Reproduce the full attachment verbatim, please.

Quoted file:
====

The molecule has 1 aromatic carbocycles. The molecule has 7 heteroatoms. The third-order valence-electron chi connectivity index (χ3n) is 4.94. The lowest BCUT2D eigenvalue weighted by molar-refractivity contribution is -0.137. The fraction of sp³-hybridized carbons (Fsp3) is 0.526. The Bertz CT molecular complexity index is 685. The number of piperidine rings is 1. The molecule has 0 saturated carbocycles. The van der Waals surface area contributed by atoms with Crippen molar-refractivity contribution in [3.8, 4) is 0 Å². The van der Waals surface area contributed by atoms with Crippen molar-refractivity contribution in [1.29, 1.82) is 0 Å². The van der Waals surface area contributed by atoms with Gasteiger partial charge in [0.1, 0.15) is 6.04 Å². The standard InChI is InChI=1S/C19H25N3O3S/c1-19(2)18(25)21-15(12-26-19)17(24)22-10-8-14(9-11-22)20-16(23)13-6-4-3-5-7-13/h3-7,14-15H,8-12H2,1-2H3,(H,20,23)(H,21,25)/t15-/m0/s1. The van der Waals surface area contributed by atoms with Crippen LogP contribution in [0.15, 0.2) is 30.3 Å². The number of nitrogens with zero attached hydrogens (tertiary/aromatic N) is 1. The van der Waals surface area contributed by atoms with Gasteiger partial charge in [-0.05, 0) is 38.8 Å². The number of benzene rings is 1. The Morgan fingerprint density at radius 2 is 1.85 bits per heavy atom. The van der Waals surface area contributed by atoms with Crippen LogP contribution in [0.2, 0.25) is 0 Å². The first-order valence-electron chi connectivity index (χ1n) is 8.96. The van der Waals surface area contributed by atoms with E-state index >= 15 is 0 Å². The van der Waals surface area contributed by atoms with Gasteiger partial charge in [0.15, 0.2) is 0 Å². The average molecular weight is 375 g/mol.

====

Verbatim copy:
The molecule has 1 aromatic carbocycles. The molecule has 7 heteroatoms. The third-order valence-electron chi connectivity index (χ3n) is 4.94. The lowest BCUT2D eigenvalue weighted by molar-refractivity contribution is -0.137. The fraction of sp³-hybridized carbons (Fsp3) is 0.526. The Bertz CT molecular complexity index is 685. The number of piperidine rings is 1. The molecule has 0 saturated carbocycles. The van der Waals surface area contributed by atoms with Crippen molar-refractivity contribution in [3.8, 4) is 0 Å². The van der Waals surface area contributed by atoms with Crippen molar-refractivity contribution in [1.29, 1.82) is 0 Å². The van der Waals surface area contributed by atoms with Gasteiger partial charge in [0.1, 0.15) is 6.04 Å². The standard InChI is InChI=1S/C19H25N3O3S/c1-19(2)18(25)21-15(12-26-19)17(24)22-10-8-14(9-11-22)20-16(23)13-6-4-3-5-7-13/h3-7,14-15H,8-12H2,1-2H3,(H,20,23)(H,21,25)/t15-/m0/s1. The van der Waals surface area contributed by atoms with Crippen LogP contribution in [0.15, 0.2) is 30.3 Å². The number of nitrogens with zero attached hydrogens (tertiary/aromatic N) is 1. The van der Waals surface area contributed by atoms with Gasteiger partial charge in [-0.05, 0) is 38.8 Å². The number of benzene rings is 1. The Morgan fingerprint density at radius 2 is 1.85 bits per heavy atom. The van der Waals surface area contributed by atoms with Crippen LogP contribution in [0.2, 0.25) is 0 Å². The first-order valence-electron chi connectivity index (χ1n) is 8.96. The van der Waals surface area contributed by atoms with E-state index >= 15 is 0 Å². The van der Waals surface area contributed by atoms with Gasteiger partial charge in [0.15, 0.2) is 0 Å². The average molecular weight is 375 g/mol.